The second question, how to manage the digital image files that are proliferating on my computer, has also been hard for me to resolve until fairly recently. As more and more original records are made available online, the process of managing them on my computer was getting awkward:  I would download a file, rename it, make sure I had the correct citation attached to each file, and only then add it to my Bento research management system (and forget about adding it to Reunion... it just wasn't happening).  

Capturing and citing sources has to be fast and easy. I've recently started using two clipping apps, which allow me to save and annotate images on a web page together with their URL. 

 "Tree Connect" is an app that saves online data as a source in FamilySearch. You can drag the bookmark button to your toolbar, surf the web, and when you find a website with data on an ancestor, click the button and that page is automatically saved in FamilySearch. You can then go in later and attach the source to the appropriate individuals in your tree.  

Obviously, the tricky part of research -- and the one area that traditional family tree software does not handle well -- are all those bits of data you find that may or may not relate to your ancestors. You can't attach them to someone in your tree, but you still need to keep track of them for building a case later.  You can certainly save such information as unattached sources in FamilySearch, but that's kind of like putting it in a shoebox under your bed -- you can't easily access the material when you need it.  I use  Evernote together with my Bento templates for research on these "potential ancestors." Evernote's webclipper, which resides on my toolbar and lets me clip data from the web, annotate it, and send it to Evernote, is the other app I'm turning to more and more as part of my online research routine.  Once in Evernote, I can then migrate the data to Bento.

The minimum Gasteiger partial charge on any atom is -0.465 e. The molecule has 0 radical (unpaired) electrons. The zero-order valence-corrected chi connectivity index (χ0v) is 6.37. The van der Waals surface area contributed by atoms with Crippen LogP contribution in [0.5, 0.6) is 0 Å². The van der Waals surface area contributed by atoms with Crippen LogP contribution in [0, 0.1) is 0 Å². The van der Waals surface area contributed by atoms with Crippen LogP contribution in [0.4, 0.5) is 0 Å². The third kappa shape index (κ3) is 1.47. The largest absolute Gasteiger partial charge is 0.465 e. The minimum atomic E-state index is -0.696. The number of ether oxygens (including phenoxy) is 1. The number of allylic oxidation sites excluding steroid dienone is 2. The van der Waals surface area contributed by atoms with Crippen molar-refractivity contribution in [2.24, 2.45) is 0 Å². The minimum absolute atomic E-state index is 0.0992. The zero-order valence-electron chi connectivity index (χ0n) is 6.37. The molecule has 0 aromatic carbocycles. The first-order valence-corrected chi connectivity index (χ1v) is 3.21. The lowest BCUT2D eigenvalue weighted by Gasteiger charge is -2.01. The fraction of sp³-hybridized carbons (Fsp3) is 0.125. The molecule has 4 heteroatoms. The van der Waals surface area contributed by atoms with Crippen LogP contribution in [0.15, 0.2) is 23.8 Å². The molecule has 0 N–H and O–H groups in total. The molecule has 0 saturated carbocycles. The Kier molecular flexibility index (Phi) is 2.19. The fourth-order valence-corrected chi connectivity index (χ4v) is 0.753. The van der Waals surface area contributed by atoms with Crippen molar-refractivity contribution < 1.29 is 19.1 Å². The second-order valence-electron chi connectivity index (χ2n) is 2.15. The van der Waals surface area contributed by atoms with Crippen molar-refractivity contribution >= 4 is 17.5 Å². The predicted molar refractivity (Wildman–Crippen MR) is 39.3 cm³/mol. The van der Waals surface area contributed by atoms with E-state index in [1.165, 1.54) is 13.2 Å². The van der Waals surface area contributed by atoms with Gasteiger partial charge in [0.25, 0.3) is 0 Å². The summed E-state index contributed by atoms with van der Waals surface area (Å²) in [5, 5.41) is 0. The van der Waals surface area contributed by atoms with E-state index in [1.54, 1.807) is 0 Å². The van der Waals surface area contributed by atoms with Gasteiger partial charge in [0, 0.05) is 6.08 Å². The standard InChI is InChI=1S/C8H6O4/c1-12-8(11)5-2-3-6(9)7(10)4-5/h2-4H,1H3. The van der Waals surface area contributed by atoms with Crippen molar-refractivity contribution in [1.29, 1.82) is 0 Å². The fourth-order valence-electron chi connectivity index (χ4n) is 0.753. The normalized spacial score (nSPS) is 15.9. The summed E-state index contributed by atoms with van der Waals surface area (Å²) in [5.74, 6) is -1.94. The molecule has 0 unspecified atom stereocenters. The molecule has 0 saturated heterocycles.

Technology is changing everything in genealogy these days, so you can see that I am really excited to head out to Salt Lake City for Rootstech 2013!  I'm curious, though -- do any of you use these tools for your research?  I'd love to hear about your experiences. Anyway, if you will be at Rootstech, look me up and say hi.  Send me an email, or you can find me on Twitter as @100h2ofan.  

Monday, March 11, 2013

A postcard from your ancestors

I am very excited about a website I've been exploring this week:  Old Fulton Postcards.  It is an amazing source of digitized newspapers throughout the state of New York.  I've known about it for a long time, but never really explored beyond the home page because the title made me think it focused on the town of Fulton.  My ancestors came from another part of the state entirely, so I didn't go further -- shame on me!

Small town newspapers are especially great sources for reporting on the comings and goings of people.  I learned that one of my 2nd-great grandmothers seemed to be a local Florence Nightingale, helping out whenever people were sick.  I learned the married name of her sister, too, when the paper reported that she was visiting from Albany.  This kind of social reporting can be an absolute gold mine for providing the small details that can help knock down brick walls.  A little gem like this:

.....helped me realize that there was still a connection between distant families two generations beyond the only other one I knew about (an indirect mention of a sister-in-law in a census entry more than 30 years earlier).  I still need to work out details (first names would be a nice start) to help me identify the proper New Jersey family, but this tells me they exist.

Sometimes you can get a glimpse of an ancestor's personality.  My great grandfather comes across as a very energetic guy.  He was a horse dealer and was constantly in the paper, either advertising his horses, running them in a race, or coming up with new ideas for making sales -- too bad he didn't live in the internet era or he might have been the one to invent ebay!

And then there are those things you read about that make you cringe, and give thanks that we live in a less dangerous age:

So if you have any ancestors who are from New York.... or even visited New York.... check out this wonderful resource!